Contrary to belief, crucial protein for peripheral nerve repair is manufactured within the axon near the injury site

July 25, 2012

Several years ago, Prof. Michael Fainzilber and his group in the Biological Chemistry Department made a surprising discovery: Proteins thought to exist only near the cell nucleus could also be found in the far-off regions of the body's longest cells – peripheral nerve cells that extend processes called axons, reaching up to a meter in length in adult humans.

These proteins, known as importins, have a well-studied role in the vicinity of the nucleus: They shuttle various molecules through the protective nuclear membrane. Fainzilber and his group showed that when a nerve cell is injured somewhere along its length, importins in the long axons hook into a sort of "railcar" mechanism, which then transports the "Help!" message from the injury site all the way to the nucleus.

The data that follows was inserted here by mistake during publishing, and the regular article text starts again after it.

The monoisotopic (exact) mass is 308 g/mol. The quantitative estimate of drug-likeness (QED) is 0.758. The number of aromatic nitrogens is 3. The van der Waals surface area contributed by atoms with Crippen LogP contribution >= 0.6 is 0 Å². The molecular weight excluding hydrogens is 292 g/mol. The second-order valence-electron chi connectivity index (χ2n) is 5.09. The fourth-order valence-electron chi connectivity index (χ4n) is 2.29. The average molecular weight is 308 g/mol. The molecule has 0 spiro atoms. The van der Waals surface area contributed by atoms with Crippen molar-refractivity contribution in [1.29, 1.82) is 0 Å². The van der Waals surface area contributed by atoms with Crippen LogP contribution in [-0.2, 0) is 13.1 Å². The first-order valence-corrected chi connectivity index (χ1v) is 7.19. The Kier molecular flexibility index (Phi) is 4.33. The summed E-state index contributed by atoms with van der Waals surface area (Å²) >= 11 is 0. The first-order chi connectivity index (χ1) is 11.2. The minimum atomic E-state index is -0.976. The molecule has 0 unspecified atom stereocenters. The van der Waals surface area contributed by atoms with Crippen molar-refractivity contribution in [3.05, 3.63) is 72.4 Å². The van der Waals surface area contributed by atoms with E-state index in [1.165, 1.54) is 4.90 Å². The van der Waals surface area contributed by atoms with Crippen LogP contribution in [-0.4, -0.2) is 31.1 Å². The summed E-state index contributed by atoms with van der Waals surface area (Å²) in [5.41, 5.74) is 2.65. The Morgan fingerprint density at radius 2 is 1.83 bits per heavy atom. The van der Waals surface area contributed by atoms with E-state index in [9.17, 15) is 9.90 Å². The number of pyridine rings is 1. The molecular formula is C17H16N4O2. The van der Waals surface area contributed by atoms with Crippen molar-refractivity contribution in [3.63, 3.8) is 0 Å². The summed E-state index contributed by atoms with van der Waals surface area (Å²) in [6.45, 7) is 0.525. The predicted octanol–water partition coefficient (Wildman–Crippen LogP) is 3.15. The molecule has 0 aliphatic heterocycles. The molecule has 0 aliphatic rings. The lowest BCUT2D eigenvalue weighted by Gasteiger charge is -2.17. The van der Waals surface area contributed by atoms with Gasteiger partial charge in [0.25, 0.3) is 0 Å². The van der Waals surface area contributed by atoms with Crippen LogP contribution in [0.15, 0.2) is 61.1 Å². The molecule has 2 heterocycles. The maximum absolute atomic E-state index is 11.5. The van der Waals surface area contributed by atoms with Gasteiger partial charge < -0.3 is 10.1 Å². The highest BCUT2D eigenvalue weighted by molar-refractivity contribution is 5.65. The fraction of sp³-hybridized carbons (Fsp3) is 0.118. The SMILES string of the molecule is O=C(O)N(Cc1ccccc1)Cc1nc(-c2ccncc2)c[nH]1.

These findings raised an intriguing question: How did importins get to the axons in the first place? Initial evidence suggested that one critical importin, called importin beta1, is produced locally upon injury near the site where it is needed. The problem was that years of scientific thinking on the subject indicated that proteins do not get manufactured in the axons, as investigations had turned up few of the cellular protein factories known as ribosomes there.

Settling the issue was far from simple: Importins are so crucial that even the smallest embryo could not survive without them. But Rotem Ben-Tov Perry, a joint research student in Fainzilber's group and that of department colleague Dr. Avraham Yaron, found a way to distinguish the importin beta1 in the cell body from that in the axon: The axonal protein was apparently made from a longer messenger RNA. To see if they could selectively affect just the axonal version of the protein, the groups, together with Prof. Jeff Twiss of Drexel University, Philadelphia, Pennsylvania, took advantage of high precision knock-out technology. Rather than knocking a whole gene out of the system, they managed to remove one little piece of the messenger RNA that carries the encoded instructions for manufacturing importins: just the longer bit that sends the RNA to the axon.